Pastry Passion has been operating for 16 years now, with Yanga’s carrot cake, tiramisu, chocolate explosion and chunky white chocolate cookies having made their mark as well-loved favorites among new and loyal customers.

But as the saying goes, when one chapter closes, another one also begins. Yanga shared that she will be closing the bakeshop soon to make room for her next venture: a lifestyle studio and gallery, where she will be teaching courses on baking, as well as classes on sugar flowers, candle and essential oils making, and flower arrangements, among others. This project is apart from the baking courses that Yanga already offers in Singapore where she resides. But as for her staple cakes, Yanga said these would eventually be made to order.

“I am also planning to invite local and hopefully, international teachers as guest chefs to teach different techniques in baking and advanced pastry techniques,” she said. “With the upcoming studio, my goal is to be able to teach all facets [of] baking.”


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A luscious slice of cake by Chef Shirley. Image: INQUIRER.net/Ryan Arcadio

What sets Yanga apart from other Filipino pastry chefs, it seems, lies in the breadth and depth of her practical knowledge. Being an expat herself, Yanga is familiar with the constant packing and moving that such a life entails. She has lived in four different countries thus far: first in New York, then Vietnam, Hong Kong and today, Singapore with her little brood. These rich experiences allowed her not just to dabble on the surface, but to assimilate herself deeply into various food cultures and people from all walks of life.

“These posts have helped me in pursuing advanced and continuing education in pastry, which enabled me to innovate and master specific skill sets… It also taught me to work with different cultures and backgrounds, and because of this, I’ve developed a strong work ethic as well,” she said. “Being out of the Philippines made me realize that there are a lot more people who are better than me, so this also pushed me to improve my work.”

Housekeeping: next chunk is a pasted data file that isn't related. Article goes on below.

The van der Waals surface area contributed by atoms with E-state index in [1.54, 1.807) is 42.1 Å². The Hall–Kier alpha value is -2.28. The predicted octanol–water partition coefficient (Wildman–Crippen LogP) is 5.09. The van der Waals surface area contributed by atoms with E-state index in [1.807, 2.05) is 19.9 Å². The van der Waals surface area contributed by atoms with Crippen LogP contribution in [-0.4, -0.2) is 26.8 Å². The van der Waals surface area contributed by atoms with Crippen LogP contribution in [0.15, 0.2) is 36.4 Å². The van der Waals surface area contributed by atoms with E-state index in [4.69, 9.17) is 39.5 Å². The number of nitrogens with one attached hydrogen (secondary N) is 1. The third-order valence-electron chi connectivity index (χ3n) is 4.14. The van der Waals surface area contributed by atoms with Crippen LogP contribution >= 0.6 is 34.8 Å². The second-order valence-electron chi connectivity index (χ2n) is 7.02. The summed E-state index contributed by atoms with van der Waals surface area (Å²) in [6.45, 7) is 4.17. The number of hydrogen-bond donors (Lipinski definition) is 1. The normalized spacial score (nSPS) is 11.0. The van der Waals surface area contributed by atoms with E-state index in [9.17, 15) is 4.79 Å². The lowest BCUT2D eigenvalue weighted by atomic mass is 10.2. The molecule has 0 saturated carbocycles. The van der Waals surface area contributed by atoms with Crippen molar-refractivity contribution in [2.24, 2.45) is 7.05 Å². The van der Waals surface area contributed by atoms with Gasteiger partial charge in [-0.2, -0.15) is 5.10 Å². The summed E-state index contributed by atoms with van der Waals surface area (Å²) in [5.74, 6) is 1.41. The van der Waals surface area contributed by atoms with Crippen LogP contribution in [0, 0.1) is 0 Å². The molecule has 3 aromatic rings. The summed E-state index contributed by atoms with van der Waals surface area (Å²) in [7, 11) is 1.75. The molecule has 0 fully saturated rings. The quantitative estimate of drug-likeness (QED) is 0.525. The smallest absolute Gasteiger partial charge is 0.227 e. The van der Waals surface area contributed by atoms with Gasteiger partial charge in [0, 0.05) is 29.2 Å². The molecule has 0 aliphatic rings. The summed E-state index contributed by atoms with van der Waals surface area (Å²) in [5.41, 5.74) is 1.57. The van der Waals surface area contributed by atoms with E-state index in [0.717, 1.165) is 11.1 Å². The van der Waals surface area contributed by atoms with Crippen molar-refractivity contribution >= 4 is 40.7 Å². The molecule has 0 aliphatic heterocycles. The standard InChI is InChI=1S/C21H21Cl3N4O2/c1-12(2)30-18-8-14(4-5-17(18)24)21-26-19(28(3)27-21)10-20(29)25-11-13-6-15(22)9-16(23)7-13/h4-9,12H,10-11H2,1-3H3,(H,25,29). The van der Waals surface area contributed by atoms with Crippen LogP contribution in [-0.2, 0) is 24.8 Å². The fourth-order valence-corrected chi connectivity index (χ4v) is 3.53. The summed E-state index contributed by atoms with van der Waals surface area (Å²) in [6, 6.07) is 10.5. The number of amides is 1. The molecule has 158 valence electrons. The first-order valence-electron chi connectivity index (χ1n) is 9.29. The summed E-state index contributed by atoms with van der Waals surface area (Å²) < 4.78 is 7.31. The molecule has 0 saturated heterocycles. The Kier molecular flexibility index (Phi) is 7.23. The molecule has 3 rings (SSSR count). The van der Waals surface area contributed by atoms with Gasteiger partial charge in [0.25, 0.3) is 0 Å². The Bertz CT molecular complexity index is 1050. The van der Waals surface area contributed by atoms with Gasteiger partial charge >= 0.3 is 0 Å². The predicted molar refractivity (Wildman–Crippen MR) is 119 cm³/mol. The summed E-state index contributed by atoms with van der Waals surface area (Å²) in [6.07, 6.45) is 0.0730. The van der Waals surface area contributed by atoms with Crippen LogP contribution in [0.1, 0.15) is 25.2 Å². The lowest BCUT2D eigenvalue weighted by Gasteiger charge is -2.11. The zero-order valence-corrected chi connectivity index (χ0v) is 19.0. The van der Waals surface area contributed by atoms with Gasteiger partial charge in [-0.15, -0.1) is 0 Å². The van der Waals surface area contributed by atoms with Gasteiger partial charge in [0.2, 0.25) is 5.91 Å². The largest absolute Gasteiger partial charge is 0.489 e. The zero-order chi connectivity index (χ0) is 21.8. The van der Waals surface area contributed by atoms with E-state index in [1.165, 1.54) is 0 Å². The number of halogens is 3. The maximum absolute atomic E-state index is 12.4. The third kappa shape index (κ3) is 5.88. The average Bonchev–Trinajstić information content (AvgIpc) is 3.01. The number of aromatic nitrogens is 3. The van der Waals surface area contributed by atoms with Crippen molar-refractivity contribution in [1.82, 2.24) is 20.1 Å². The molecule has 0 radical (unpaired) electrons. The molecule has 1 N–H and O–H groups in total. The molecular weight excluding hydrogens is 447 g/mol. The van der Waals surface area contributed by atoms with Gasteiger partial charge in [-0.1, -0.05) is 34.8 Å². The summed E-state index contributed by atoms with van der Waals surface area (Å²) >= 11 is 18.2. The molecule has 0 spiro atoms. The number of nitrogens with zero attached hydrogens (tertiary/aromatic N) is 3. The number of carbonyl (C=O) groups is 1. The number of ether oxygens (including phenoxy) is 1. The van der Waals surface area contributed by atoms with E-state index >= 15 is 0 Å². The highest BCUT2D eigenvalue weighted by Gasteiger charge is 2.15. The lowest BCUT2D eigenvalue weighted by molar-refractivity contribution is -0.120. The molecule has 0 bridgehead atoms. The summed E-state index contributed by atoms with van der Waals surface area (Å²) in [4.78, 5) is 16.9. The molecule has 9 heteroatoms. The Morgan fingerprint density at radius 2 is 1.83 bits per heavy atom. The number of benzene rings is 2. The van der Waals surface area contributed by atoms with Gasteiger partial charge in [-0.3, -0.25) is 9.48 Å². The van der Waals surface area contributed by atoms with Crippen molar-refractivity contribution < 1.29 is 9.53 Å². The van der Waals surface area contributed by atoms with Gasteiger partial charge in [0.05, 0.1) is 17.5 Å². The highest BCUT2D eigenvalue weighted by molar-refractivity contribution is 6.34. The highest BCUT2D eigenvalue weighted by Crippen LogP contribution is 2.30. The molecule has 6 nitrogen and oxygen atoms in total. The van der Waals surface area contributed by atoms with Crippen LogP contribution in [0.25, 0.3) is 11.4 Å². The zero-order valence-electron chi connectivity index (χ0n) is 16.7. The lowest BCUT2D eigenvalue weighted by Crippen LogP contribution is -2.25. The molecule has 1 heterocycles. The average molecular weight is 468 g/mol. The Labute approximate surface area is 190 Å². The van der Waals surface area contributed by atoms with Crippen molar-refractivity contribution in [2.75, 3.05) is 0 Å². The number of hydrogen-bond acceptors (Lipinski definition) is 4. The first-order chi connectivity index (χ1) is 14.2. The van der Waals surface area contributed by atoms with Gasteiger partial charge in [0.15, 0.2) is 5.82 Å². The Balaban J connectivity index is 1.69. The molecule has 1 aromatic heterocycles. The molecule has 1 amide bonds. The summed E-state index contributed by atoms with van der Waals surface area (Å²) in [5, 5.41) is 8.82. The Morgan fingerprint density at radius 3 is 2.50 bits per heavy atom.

The pastry industry can be cutthroat and the competition fiercer than ever, but the seasoned Yanga is prepared for all of this, taking the realities facing bakeries today as a lesson and a reminder to always be on her toes.

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Chef Shirley’s handmade Christmas flowers look too good to feast on. Image: INQUIRER.net/Ryan Arcadio

“It is so easy to sell affordable and accessible pastries to someone within your 5-kilometer radius than going to the bakeshop with the best brownies. Hence, the baking and pastry industry has been more competitive than ever and there should be a balance between quality versus affordability,” she said.

The challenge today, said Yanga, is in the capacity to create and discover something new and exciting to offer to customers.

“You need to keep up with the trends,” she said. “I have been attending workshops to keep myself updated, and keep an eye on what’s new and hot, and I think this is what will create an edge to upcoming home bakers and cake artists.”

Strapped with years of diverse experiences, knowledge both practical and formal, and a lifetime of passion for the culinary arts, Yanga is still as much a learner today as she was when she was 12 years old, trying her hand then at baking in her grandmother’s kitchen. This is Yanga’s philosophy: lifelong learning. And she remains a student of life, ever-hungry for so much more. JB


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TAGS: baking, baking industry, Cakes, chefs, cooking schools, edible art, Filipino chefs, Pastries